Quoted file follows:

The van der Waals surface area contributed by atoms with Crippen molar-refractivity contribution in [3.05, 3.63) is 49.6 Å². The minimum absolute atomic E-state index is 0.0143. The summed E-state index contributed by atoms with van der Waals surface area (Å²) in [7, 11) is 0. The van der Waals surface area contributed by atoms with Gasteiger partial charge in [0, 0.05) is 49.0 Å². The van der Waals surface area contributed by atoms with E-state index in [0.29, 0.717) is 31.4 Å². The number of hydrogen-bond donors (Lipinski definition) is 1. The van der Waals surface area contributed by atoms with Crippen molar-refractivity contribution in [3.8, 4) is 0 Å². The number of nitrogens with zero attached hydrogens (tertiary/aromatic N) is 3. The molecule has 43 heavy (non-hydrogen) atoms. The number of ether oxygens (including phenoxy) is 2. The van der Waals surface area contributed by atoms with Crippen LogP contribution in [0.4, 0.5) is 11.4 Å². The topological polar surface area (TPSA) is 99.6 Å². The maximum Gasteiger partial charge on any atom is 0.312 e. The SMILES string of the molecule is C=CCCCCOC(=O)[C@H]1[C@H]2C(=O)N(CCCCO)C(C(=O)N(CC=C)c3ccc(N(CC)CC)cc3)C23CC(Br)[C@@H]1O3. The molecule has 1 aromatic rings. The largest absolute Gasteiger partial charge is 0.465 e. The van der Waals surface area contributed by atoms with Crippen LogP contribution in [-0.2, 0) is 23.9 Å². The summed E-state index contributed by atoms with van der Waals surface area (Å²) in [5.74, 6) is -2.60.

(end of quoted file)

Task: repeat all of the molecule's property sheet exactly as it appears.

The van der Waals surface area contributed by atoms with Crippen molar-refractivity contribution in [3.05, 3.63) is 49.6 Å². The minimum absolute atomic E-state index is 0.0143. The summed E-state index contributed by atoms with van der Waals surface area (Å²) in [7, 11) is 0. The van der Waals surface area contributed by atoms with Gasteiger partial charge in [0, 0.05) is 49.0 Å². The van der Waals surface area contributed by atoms with E-state index in [0.29, 0.717) is 31.4 Å². The number of hydrogen-bond donors (Lipinski definition) is 1. The van der Waals surface area contributed by atoms with Crippen molar-refractivity contribution in [3.8, 4) is 0 Å². The number of nitrogens with zero attached hydrogens (tertiary/aromatic N) is 3. The molecule has 43 heavy (non-hydrogen) atoms. The number of ether oxygens (including phenoxy) is 2. The van der Waals surface area contributed by atoms with Crippen LogP contribution in [0.4, 0.5) is 11.4 Å². The topological polar surface area (TPSA) is 99.6 Å². The maximum Gasteiger partial charge on any atom is 0.312 e. The SMILES string of the molecule is C=CCCCCOC(=O)[C@H]1[C@H]2C(=O)N(CCCCO)C(C(=O)N(CC=C)c3ccc(N(CC)CC)cc3)C23CC(Br)[C@@H]1O3. The molecule has 1 aromatic rings. The largest absolute Gasteiger partial charge is 0.465 e. The van der Waals surface area contributed by atoms with Crippen LogP contribution in [-0.2, 0) is 23.9 Å². The summed E-state index contributed by atoms with van der Waals surface area (Å²) in [5.74, 6) is -2.60.